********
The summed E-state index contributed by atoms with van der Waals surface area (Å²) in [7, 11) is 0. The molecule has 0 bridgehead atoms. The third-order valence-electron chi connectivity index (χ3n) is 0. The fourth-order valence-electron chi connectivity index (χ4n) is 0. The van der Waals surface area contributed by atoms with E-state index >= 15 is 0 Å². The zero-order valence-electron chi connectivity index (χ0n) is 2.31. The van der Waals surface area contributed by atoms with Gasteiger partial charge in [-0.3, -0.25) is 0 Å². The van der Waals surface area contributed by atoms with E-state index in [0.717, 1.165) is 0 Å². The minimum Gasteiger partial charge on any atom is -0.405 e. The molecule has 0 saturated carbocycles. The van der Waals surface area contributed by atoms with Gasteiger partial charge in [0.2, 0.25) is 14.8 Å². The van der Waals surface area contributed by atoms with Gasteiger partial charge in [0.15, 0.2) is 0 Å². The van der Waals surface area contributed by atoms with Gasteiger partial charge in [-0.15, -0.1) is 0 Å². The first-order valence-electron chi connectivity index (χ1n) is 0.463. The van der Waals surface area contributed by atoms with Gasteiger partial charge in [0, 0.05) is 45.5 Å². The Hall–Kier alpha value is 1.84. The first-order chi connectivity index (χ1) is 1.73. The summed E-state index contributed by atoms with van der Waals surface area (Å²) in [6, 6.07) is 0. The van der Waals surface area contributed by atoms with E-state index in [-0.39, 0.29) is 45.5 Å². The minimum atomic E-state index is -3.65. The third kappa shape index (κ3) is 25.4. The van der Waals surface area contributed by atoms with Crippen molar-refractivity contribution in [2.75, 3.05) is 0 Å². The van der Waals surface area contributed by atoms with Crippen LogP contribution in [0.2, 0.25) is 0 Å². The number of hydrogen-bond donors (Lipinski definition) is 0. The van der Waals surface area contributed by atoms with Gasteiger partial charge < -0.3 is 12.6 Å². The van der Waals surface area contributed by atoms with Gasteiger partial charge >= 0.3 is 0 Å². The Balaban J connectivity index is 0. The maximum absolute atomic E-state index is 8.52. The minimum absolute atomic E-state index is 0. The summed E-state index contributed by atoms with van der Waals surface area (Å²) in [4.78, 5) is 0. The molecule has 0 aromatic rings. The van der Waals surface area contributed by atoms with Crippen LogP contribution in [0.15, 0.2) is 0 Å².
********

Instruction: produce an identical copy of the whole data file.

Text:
The summed E-state index contributed by atoms with van der Waals surface area (Å²) in [7, 11) is 0. The molecule has 0 bridgehead atoms. The third-order valence-electron chi connectivity index (χ3n) is 0. The fourth-order valence-electron chi connectivity index (χ4n) is 0. The van der Waals surface area contributed by atoms with E-state index >= 15 is 0 Å². The zero-order valence-electron chi connectivity index (χ0n) is 2.31. The van der Waals surface area contributed by atoms with Gasteiger partial charge in [-0.3, -0.25) is 0 Å². The van der Waals surface area contributed by atoms with E-state index in [0.717, 1.165) is 0 Å². The minimum Gasteiger partial charge on any atom is -0.405 e. The molecule has 0 saturated carbocycles. The van der Waals surface area contributed by atoms with Gasteiger partial charge in [0.2, 0.25) is 14.8 Å². The van der Waals surface area contributed by atoms with Gasteiger partial charge in [0.15, 0.2) is 0 Å². The van der Waals surface area contributed by atoms with Gasteiger partial charge in [-0.15, -0.1) is 0 Å². The first-order valence-electron chi connectivity index (χ1n) is 0.463. The van der Waals surface area contributed by atoms with Gasteiger partial charge in [0, 0.05) is 45.5 Å². The Hall–Kier alpha value is 1.84. The first-order chi connectivity index (χ1) is 1.73. The summed E-state index contributed by atoms with van der Waals surface area (Å²) in [6, 6.07) is 0. The van der Waals surface area contributed by atoms with E-state index in [-0.39, 0.29) is 45.5 Å². The minimum atomic E-state index is -3.65. The third kappa shape index (κ3) is 25.4. The van der Waals surface area contributed by atoms with Crippen molar-refractivity contribution in [2.75, 3.05) is 0 Å². The van der Waals surface area contributed by atoms with Crippen LogP contribution in [0.2, 0.25) is 0 Å². The number of hydrogen-bond donors (Lipinski definition) is 0. The van der Waals surface area contributed by atoms with Gasteiger partial charge < -0.3 is 12.6 Å². The van der Waals surface area contributed by atoms with Gasteiger partial charge >= 0.3 is 0 Å². The Balaban J connectivity index is 0. The maximum absolute atomic E-state index is 8.52. The minimum absolute atomic E-state index is 0. The summed E-state index contributed by atoms with van der Waals surface area (Å²) in [4.78, 5) is 0. The molecule has 0 aromatic rings. The van der Waals surface area contributed by atoms with Crippen LogP contribution in [0.15, 0.2) is 0 Å².